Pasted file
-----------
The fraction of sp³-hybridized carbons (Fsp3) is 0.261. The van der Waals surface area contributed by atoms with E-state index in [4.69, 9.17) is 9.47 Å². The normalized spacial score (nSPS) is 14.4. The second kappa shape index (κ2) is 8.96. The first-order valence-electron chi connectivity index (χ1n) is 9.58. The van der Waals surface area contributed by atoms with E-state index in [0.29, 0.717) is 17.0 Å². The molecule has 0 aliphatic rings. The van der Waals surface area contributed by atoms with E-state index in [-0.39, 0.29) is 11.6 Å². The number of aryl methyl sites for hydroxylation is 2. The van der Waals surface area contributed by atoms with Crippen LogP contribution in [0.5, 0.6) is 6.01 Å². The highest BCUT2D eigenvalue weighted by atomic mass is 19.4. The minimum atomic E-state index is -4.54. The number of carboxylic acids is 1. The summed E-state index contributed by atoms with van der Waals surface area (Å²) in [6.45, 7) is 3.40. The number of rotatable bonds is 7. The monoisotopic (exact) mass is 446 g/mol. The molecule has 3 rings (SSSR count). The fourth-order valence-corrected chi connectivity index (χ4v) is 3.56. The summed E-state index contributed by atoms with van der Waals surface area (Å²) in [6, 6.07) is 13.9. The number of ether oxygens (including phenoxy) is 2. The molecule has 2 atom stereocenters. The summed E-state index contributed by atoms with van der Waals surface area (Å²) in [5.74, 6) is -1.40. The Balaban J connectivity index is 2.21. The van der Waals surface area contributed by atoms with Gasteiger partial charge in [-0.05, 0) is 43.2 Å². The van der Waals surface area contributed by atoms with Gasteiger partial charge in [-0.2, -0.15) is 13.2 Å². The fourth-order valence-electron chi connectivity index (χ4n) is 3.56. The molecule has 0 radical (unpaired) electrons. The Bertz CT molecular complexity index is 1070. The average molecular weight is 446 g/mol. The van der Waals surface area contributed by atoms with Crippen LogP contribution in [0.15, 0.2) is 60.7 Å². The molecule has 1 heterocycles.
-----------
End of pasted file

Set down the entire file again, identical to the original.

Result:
The fraction of sp³-hybridized carbons (Fsp3) is 0.261. The van der Waals surface area contributed by atoms with E-state index in [4.69, 9.17) is 9.47 Å². The normalized spacial score (nSPS) is 14.4. The second kappa shape index (κ2) is 8.96. The first-order valence-electron chi connectivity index (χ1n) is 9.58. The van der Waals surface area contributed by atoms with E-state index in [0.29, 0.717) is 17.0 Å². The molecule has 0 aliphatic rings. The van der Waals surface area contributed by atoms with E-state index in [-0.39, 0.29) is 11.6 Å². The number of aryl methyl sites for hydroxylation is 2. The van der Waals surface area contributed by atoms with Crippen LogP contribution in [0.5, 0.6) is 6.01 Å². The highest BCUT2D eigenvalue weighted by atomic mass is 19.4. The minimum atomic E-state index is -4.54. The number of carboxylic acids is 1. The summed E-state index contributed by atoms with van der Waals surface area (Å²) in [6.45, 7) is 3.40. The number of rotatable bonds is 7. The monoisotopic (exact) mass is 446 g/mol. The molecule has 3 rings (SSSR count). The fourth-order valence-corrected chi connectivity index (χ4v) is 3.56. The summed E-state index contributed by atoms with van der Waals surface area (Å²) in [6, 6.07) is 13.9. The number of ether oxygens (including phenoxy) is 2. The molecule has 2 atom stereocenters. The summed E-state index contributed by atoms with van der Waals surface area (Å²) in [5.74, 6) is -1.40. The Balaban J connectivity index is 2.21. The van der Waals surface area contributed by atoms with Gasteiger partial charge in [-0.05, 0) is 43.2 Å². The van der Waals surface area contributed by atoms with Gasteiger partial charge in [-0.2, -0.15) is 13.2 Å². The fourth-order valence-electron chi connectivity index (χ4n) is 3.56. The molecule has 0 radical (unpaired) electrons. The Bertz CT molecular complexity index is 1070. The average molecular weight is 446 g/mol. The van der Waals surface area contributed by atoms with Crippen LogP contribution in [0.15, 0.2) is 60.7 Å². The molecule has 1 heterocycles.